Whilst we can point out how difficult, slow (and at times frustrating) Quaker decision making can be, it is rare for the final outcome to be as divisive as we are seeing with the referendum result. There are times when quick or small group decision making is necessary, however, I suggest some matters, such as our membership of the EU fall into such a category and thus demand a process that permits greater discussion and consideration of views. Some will interpret this to simply mean greater consideration for the views of those who voted remain, I however, would include consideration of the wide spectrum of views that voted leave, as we know there was no single leave viewpoint.

  • Sorry typo: “however, I suggest some matters, such as our membership of the EU, don’t fall into such a category”

  • some matters, such as our membership of the EU [don’t] fall into such a category and thus demand a process that permits greater discussion and consideration of views

    But the process has been going on since Maastricht — near-on twenty years — and for all that time it’s divided the population pretty much 50-50 down the middle: sometimes shifting one way, sometimes the other, but never with either side having a convincing lead over the other.

    How much slower a process do you want? At some point a decision has got to be made. Consensus decision-making can work, but not when the issue is so finely balanced and not many people on either side are ever going to change their minds. In that situation, all insisting on a consensus does is keep putting the decision off — which is itself a decision favouring the status quo, so those who like the status quo will of course be happy with it but those who see the status quo as a slow drift into a system they don’t like, and never signed up for, will become increasingly disenfrachised.

  • @Dav – Don’t know which process you are talking about, I’m talking about the process that was formally started by the referendum in 2016. Until then we were working within the framework created from the previous consensus of being ‘In’.
    Whilst the issue of our membership of the EU has been around since Maastricht, we shouldn’t confuse this and the lobbying for a referendum with the outcome of such a referendum when the result is contrary to the status quo and thus needing to determine the best way forward.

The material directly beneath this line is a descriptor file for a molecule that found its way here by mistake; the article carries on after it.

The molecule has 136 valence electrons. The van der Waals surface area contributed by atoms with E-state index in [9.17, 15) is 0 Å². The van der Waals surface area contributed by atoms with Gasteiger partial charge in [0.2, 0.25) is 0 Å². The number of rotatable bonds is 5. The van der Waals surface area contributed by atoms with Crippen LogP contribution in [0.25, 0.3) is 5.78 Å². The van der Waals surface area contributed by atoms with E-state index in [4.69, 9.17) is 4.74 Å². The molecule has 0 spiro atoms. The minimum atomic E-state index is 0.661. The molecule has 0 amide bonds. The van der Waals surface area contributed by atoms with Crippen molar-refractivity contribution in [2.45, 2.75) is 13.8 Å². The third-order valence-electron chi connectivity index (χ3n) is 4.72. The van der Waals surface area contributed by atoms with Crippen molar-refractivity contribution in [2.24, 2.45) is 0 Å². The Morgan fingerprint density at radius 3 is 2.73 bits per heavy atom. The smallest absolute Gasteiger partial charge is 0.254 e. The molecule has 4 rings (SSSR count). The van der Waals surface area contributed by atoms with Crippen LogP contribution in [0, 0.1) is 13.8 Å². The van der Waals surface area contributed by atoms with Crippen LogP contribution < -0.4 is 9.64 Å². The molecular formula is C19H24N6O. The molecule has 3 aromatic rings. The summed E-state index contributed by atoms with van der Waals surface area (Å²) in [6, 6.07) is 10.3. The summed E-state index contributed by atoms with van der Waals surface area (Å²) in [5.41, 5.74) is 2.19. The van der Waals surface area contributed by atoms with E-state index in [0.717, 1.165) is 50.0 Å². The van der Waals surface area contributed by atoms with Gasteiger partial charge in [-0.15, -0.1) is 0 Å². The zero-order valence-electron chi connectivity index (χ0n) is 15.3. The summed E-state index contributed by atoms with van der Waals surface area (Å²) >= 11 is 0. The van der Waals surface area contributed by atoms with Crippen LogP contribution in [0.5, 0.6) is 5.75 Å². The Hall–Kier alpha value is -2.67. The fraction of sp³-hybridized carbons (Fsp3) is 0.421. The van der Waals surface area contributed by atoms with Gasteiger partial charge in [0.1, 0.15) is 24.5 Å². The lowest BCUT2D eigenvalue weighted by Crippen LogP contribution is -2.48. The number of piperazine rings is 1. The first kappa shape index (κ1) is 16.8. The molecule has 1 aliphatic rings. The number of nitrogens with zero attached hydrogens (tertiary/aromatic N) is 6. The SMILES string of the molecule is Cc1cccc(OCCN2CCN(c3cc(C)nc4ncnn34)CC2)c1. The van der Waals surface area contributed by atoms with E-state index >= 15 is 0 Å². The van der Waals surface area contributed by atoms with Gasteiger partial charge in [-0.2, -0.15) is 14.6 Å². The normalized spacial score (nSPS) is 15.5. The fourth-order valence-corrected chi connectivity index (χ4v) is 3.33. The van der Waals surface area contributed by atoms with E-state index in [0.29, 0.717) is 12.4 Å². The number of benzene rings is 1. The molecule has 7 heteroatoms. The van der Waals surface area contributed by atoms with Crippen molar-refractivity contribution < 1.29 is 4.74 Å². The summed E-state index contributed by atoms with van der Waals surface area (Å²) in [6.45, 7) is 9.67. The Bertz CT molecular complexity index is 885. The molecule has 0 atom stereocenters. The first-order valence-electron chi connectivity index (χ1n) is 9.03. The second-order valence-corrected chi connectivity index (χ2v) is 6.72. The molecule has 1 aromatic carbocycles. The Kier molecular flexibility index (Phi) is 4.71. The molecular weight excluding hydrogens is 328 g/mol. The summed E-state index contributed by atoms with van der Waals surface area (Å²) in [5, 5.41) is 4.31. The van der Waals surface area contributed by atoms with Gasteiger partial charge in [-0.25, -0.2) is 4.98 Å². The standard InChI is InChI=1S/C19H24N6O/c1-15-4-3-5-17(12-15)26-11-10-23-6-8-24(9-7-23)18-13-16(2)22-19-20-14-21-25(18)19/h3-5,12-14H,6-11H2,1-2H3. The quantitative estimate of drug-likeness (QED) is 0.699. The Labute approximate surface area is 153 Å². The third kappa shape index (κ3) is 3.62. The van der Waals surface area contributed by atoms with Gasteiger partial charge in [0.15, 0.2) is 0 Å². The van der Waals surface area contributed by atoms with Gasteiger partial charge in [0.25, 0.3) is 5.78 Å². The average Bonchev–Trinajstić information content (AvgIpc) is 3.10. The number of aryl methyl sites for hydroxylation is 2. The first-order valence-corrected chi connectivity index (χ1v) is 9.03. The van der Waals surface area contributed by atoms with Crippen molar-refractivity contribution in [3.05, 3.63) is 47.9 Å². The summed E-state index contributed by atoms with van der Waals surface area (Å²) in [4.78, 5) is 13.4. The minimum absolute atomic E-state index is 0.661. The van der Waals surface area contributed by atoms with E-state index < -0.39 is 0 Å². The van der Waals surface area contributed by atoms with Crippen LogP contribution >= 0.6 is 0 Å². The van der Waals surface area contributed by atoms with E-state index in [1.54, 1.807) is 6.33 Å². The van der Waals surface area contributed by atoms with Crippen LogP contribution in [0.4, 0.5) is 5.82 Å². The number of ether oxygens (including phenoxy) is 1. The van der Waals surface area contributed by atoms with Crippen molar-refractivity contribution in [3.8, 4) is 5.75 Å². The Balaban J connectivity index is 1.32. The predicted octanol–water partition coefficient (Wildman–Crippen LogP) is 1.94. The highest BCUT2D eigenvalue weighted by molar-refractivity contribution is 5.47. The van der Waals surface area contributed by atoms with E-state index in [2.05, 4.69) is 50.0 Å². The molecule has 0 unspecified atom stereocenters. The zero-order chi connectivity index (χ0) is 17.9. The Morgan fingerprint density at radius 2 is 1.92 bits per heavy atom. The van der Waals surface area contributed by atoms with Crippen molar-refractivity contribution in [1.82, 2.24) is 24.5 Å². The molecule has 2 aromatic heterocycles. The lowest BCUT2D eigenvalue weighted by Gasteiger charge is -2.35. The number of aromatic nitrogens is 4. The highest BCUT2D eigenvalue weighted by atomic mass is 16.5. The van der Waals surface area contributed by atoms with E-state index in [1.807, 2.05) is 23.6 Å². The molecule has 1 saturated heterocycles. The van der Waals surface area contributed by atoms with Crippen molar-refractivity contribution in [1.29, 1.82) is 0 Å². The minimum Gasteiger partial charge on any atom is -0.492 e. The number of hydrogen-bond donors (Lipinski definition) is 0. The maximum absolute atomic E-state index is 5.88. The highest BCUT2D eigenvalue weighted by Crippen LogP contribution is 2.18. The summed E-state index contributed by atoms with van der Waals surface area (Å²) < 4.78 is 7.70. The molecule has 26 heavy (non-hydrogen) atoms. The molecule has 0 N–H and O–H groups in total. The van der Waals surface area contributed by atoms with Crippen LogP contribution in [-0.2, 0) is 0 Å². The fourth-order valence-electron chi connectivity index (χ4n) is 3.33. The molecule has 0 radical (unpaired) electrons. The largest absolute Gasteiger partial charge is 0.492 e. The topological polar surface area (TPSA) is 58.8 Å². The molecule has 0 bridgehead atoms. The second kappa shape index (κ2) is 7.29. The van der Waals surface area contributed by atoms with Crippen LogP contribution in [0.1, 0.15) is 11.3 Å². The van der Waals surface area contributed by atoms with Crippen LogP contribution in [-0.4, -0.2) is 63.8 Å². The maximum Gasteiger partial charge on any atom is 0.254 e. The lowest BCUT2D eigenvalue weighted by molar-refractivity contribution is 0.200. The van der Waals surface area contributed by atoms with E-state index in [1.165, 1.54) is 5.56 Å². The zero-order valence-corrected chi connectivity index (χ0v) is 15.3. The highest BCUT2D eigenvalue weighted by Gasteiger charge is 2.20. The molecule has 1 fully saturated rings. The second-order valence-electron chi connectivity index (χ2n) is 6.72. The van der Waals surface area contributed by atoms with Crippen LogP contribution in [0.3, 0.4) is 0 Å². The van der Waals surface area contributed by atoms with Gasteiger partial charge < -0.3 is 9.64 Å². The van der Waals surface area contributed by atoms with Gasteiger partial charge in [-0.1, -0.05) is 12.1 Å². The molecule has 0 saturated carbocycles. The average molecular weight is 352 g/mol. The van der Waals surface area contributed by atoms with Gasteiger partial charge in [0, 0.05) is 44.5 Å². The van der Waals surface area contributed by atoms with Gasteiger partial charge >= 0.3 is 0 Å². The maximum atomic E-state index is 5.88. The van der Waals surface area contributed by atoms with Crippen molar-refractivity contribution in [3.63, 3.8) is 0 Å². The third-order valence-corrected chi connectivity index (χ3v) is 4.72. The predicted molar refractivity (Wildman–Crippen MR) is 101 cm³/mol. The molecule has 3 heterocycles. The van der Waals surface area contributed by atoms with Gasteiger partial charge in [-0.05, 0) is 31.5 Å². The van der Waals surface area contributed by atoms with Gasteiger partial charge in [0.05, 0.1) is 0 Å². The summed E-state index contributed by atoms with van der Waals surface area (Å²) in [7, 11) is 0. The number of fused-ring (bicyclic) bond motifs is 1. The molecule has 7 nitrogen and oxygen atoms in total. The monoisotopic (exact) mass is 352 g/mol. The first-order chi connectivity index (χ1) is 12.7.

As for those not liking the status quo becoming increasingly disenfranchised, well we shouldn’t forget that in making decision and taking a course of action will in itself disenfranchise people, which is exactly what we are seeing now with respect to the referendum. Thus the question is, how as mature democracy do we minimise disenfranchment, which brings us back to coalition and minority government where no one really gets exactly what they want and thus expectations change.

    I agree there is a ‘speed’ issue and that decisions do need to be made, however, we should not allow such factors to blinker our thinking and considerations as to how we might improve our democratic decision making process.

  • Andy Daer …..Giving voice to the millions who didn’t vote in the Referendum…

    Be careful what you wish for. You ignore those who believed that ‘Remain’ was a forgone conclusion and their ‘Leave’ vote was a waste of time…Several friends of mine are ‘Leavers’ who didn’t vote but probably will if there is a second referendum…

  • I agree with Dav that the process has been going on since the 1970s – there has always been an anti-EU brigade

    This brings you face-to-face with Dav’s key points: “At some point a decision has got to be made. … but those who see the [decision] as a slow drift into a system they don’t like, and never signed up for, will become increasingly disenfranchised.”

    The question has to be what should we have done with the disenfranchised group? Because it is clear that by hoping it would go away, didn’t solve the problem, instead it grew, resulting in the referendum and the mess we are now in. Hence why I pose the question, as without change in our political system, post-Brexit we are in the same situation as we were, only everyone has changed sides.